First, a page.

Let's say you're a boat builder. You've built a beautiful boat. It's called the SS Carbonite. It took years, but it's finally done. You've planned the launch for months, and both you and the person who bought the boat are excited to set it afloat. But on launch day, a storm blows in. The wind is whipping, the sea roiling. Only the crazy storm-watchers are out at the docks. Your boat is sea-worthy, but to launch in these conditions will be tricky and dangerous. What do you do?
If you built Carbonite, the online backup company that filed its IPO papers back in May, you launch anyway.
Congratulations, you've just turned what should have been an exciting celebration into a ghoulish spectacle. The few people not huddled indoors waiting for the storm to pass watch your launch. It doesn't sink! But it does take on some water.
Carbonite (Nasdaq:CARB), which went public today, initially expected to raise $122 million in its IPO, raised instead just $62.5 million. And that was in part because it launched into the middle of a hurricane.
Asearlier, Carbonite CEO David Friend says, "I'm not so concerned about the stock price today. I'm more concerned what the stock price will be a year or two years from now."
I'll grant that it's the job of a public-company CEO to maximize stock price for his shareholders, but until the moment the company went public, his job was to maximize return for his earlier-stage investors. And at that, he appears to have cost early investors 50 percent of their projected returns.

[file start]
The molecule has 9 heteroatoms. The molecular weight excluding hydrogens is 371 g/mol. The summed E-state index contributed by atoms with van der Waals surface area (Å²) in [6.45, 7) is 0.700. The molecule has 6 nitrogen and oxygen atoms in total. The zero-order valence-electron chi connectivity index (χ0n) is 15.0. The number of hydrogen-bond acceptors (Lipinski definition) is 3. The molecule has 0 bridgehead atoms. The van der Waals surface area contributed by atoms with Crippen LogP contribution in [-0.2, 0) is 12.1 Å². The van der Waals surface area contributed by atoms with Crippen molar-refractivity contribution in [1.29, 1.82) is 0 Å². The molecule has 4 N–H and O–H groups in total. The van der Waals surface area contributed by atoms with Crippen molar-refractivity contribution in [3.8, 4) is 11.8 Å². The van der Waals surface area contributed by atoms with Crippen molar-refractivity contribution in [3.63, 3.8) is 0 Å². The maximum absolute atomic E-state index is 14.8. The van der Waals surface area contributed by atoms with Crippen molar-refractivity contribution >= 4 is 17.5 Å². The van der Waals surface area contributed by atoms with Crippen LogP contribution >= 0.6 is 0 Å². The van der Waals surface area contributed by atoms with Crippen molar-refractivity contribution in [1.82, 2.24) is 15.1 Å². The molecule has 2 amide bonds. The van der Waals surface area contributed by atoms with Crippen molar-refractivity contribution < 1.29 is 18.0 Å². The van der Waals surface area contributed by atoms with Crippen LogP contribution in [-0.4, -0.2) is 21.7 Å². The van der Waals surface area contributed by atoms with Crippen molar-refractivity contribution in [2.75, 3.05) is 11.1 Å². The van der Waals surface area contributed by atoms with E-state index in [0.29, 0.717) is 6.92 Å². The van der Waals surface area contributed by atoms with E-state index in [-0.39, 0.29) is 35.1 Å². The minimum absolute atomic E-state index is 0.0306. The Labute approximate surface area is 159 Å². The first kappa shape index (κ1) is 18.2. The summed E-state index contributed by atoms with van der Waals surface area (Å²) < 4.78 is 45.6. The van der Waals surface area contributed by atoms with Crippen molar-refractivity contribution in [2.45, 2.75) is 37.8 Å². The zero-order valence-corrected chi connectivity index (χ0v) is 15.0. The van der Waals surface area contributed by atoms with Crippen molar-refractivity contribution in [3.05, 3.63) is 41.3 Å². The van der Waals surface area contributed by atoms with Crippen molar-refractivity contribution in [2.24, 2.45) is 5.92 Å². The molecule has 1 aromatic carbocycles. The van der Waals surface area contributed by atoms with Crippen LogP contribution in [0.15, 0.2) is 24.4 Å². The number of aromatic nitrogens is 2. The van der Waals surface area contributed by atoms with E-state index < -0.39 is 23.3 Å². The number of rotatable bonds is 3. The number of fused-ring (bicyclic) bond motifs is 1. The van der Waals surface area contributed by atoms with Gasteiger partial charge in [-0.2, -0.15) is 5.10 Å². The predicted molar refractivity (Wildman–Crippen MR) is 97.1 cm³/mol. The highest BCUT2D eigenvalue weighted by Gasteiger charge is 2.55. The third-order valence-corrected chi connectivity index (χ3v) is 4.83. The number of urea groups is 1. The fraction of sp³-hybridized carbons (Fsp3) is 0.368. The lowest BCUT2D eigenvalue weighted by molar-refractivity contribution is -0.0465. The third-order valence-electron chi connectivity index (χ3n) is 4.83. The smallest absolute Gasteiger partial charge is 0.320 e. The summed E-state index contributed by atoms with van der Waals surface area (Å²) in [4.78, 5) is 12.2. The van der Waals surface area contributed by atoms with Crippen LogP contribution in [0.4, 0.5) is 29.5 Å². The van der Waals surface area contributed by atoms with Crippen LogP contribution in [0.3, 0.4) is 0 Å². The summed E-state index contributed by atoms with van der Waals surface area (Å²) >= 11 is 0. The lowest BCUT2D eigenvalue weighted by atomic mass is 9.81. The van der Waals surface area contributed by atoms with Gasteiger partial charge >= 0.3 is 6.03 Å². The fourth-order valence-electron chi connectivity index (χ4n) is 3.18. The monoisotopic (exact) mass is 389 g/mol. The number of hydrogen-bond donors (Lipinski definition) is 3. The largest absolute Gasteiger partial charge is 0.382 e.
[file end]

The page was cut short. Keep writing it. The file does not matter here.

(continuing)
Or did he? The board's launch-day projection must have been that if the company didn't go public now and raise what money it could, it wouldn't be around to go public later when conditions were better. Carbonite has lost money every quarter since its funding, and something is going to have to change--probably something expensive--to turn this ship around, as it were. The company lost $5.5 million in the three months ending in March, according to its S-1 filing. It had just $11 million of cash when it filed, and has a large working deficit and liability position.
Instead of going public in a storm, Carbonite could also have raised additional private capital, but likely at difficult terms that would dilute private shareholders' positions in the company.
On the product side, Carbonite is solid, but it's not exciting. It was a, but it has not transformed itself from an insurance and backup play into an app that a lot of people look forward to using every day.
I believe file sync and sharing features will become the de facto backup apps of the near future, and Carbonite will be fighting with giant companies like Apple and sexier start-ups like Dropbox for personal-computer storage solutions; and increasingly with Google, where individuals will be storing cloud-based documents.
The decision to rush the company launch into a turbulent market appears at first to be short-sighted and expensive. But if the assumption implied by this action is correct--that the markets are not going to open up to IPOs again anytime soon--the choppy launch may end up being seen as a smart play. I'll tell you this, though: The Carbonite is not a boat I'd take out for a pleasure cruise.